Sen. Lindsey Graham, a Republican candidate for president, said Friday that "it's time for people in South Carolina to revisit" the decision to fly the Confederate battle flag at his state's capitol. Graham made the suggestion during an interview with CNN in Charleston just blocks away from the church where a white man allegedly murdered nine African-American worshippers in an effort to trigger a U.S. race war.
The rebel battle flag flies atop a pole near a Confederate soldier statue on the state capitol grounds in Columbia. It was moved there from the top of the capitol building after a political compromise 15 years ago. Ironically, the law forbids the governor from lowering the flag to half-staff along with the state and American flags in honor of the shooting victims, who include a state senator.
"Well, at the end of the day it's time for people in South Carolina to revisit that decision," Graham told CNN. He added the decision to remove the flag "would be fine with me, but this is part of who we are."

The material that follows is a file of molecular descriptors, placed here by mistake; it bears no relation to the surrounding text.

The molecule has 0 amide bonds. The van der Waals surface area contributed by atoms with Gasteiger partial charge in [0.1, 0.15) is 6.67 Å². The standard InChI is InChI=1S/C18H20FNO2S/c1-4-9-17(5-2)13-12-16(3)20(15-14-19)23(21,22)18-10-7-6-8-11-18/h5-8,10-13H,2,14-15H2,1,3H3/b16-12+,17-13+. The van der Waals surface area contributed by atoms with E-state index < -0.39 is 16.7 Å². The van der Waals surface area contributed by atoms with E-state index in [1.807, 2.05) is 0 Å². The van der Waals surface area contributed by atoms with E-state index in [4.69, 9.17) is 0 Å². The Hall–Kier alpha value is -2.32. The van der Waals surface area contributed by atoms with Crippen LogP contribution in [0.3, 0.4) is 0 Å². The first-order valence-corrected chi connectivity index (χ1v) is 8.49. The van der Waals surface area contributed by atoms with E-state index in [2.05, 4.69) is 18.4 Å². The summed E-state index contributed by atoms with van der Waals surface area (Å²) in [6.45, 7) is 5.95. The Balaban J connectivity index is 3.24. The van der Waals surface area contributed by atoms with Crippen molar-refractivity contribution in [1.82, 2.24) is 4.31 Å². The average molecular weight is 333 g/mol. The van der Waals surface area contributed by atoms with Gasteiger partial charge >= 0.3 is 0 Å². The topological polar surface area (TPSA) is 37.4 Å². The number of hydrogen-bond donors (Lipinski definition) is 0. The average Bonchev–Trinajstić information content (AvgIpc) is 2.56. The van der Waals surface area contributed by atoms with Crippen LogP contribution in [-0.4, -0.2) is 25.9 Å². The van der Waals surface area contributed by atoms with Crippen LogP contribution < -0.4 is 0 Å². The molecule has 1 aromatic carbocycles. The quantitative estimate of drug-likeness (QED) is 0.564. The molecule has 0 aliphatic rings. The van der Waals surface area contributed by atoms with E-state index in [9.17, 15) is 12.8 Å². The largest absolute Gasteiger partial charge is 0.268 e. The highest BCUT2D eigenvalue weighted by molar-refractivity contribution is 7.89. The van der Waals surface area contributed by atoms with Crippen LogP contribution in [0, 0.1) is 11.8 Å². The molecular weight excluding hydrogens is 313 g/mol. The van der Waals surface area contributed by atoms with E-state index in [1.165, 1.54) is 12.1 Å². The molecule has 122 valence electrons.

"The flag represents to some people a civil war, and that was the symbol of one side," he said. "To others it's a racist symbol." He conceded that it has "been used in a racist way."
President Obama renewed his call -- first made while campaigning in 2007 -- for the flag to be removed from the pole and placed in a museum. "The president has said before he believes the Confederate flag belongs in a museum, and that is still his position," White House spokesman Eric Schultz told reporters Friday.
The flag controversy has been renewed by the revelation that Dylann Roof had a Confederate battle flag on the front of the car he used to drive to Emanuel AME Church in Charleston where he allegedly gunned down nine people on Wednesday night.
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